Leaders of Just Texas: Faith Voices for Reproductive Justice announced at an Aug. 25 news conference at First Unitarian Church of Dallas that 25 churches have earned the designation of Reproductive Freedom Congregations since 2016 and about 70 more are in the process of getting it.

The program teaches clergy about reproductive healthcare and encourages them to talk about the subject, including abortion, from the pulpit and individually with members of their congregations.

There is no indication that the Reproductive Freedom Congregations will be using Exodus 20:13 as a basis for their teaching.

Today’s Talking Point

The Alabama Legislature has passed a bill that would put significant restrictions on abortion if it becomes law. The bill contains, get ready for today’s talking point, “no exceptions for rape or incest.” That phrase appears in the headlines in stories about the bill from the Washington Post and CBS News; the lack of such exceptions figures in stories from the AP, Reuters, and other sources. The real problem that Progressives have with the bill is that it outlaws abortion after a fetal heartbeat is detectable. It seems that they’re trying to use the lack of exceptions for the rare instance of rape and incest as a way painting the bill’s supports as out-of-the-mainstream extremists. We’re also beginning to see stories about Rowe v. Wade being in danger of reversal by the Supreme Court.  I expect to hear the tip jars rattling at various presidential campaigns quite soon.

I’m not in favor of rape or incest but I believe it’s a good thing that we no longer treat rape as a capital crime and hang the perpetrators. I also believe that we shouldn’t kill either of the victims of a rape, so I’ve never understood why it makes sense to allow killing a child because he or she was conceived during a rape. I feel the same way about killing a child conceived incestuously.

Well, He is a Virginia Democrat

The Washington Free Beacon reports that Senator Tim Kaine has hinted that he may oppose a bill that would require proper medical care for a baby that survived an abortion. When asked by a constituent if he supported the pending Born-Alive Abortion Survivors Protection Act, Kaine, who has claimed personal pro-life beliefs rooted in his Catholic faith, dodged the question while acknowledging that the bill would only apply to abortion survivors.

“This bill would establish new requirements for health care practitioners in the case of a fetus who survives an abortion,” he replied in a Feb. 12 letter obtained by the Washington Free Beacon. “I support the right of women to make their own health and reproductive decisions. For that reason, I oppose efforts to weaken the basic holding of Roe v. Wade.”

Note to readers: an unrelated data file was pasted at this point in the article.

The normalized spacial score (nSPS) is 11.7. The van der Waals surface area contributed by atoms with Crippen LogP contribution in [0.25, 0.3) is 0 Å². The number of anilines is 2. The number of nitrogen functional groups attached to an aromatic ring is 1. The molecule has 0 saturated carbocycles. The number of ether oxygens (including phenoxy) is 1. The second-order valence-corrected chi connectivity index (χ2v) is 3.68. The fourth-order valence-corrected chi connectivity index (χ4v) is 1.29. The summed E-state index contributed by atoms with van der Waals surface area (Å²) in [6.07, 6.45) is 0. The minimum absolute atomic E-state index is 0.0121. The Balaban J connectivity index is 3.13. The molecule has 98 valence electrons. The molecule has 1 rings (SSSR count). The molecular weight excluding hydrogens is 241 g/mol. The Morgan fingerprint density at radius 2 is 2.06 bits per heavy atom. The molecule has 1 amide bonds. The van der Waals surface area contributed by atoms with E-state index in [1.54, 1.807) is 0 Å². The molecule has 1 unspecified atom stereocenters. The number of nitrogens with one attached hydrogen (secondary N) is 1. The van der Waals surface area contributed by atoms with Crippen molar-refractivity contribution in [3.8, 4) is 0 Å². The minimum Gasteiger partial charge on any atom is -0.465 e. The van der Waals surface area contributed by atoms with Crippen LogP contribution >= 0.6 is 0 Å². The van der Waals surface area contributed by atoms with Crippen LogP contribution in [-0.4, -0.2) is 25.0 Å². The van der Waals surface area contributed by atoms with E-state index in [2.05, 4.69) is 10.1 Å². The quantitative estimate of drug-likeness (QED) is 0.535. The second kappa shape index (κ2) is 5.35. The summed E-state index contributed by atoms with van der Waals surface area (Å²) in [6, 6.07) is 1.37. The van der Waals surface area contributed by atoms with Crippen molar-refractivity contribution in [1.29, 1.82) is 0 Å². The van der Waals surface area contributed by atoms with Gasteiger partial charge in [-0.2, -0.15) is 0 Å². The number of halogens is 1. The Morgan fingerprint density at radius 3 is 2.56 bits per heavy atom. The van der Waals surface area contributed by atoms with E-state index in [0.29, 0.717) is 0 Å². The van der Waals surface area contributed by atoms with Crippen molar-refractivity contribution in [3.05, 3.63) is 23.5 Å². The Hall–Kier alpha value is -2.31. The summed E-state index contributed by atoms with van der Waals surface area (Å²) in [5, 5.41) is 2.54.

The Senate will hold a roll-call vote on the bill in an effort to force pro-choice politicians to take a stand on the radical abortion positions taken by states such as New York. Denying care to survivors is far beyond the beliefs of most voters who see denying care to a live child as a form of infanticide.

The Senate is scheduled to vote on Monday.

A Proposed Abortion Regulation

Ann Althouse reviews the Supreme Court’s decisions on abortion and proposes the following:

Here’s an idea for an abortion regulation that I’ve never heard anyone else discuss, but which occurred to me as I’ve read and reread the Supreme Court cases. A woman seeking an abortion must sign a statement: I have reflected on the nature of the procedure I am about to undergo, and I attest to my sincere belief that it will not kill a human being.

Read the whole thing.

I’m Not Making This Up, You Know

The Weekly Standard has a piece up in which Nancy Pelosi is quoted, and she seems to be saying that she saying that she supports abortion because she’s a Catholic. (H/T, Evi L. Blogger Lady at Batshit Crazy News). I am not a Catholic, but from what I know of that church’s doctrine, I find this mind-bogglingly weird.

Pope Francis was unavailable for comment.

Which Choice Are You Pro?

All of us are pro-choice to the extent that we believe that we should be free to choose the way we wish. The anarchists among us would agree with that point of view wholeheartedly. Libertarians might moderate that to the extent of limiting choices that affect another person. At the other end of the spectrum, nanny-statists and Progressives would say that choice must be limited by their understanding of what is good for us, by which they really mean the choices they choose.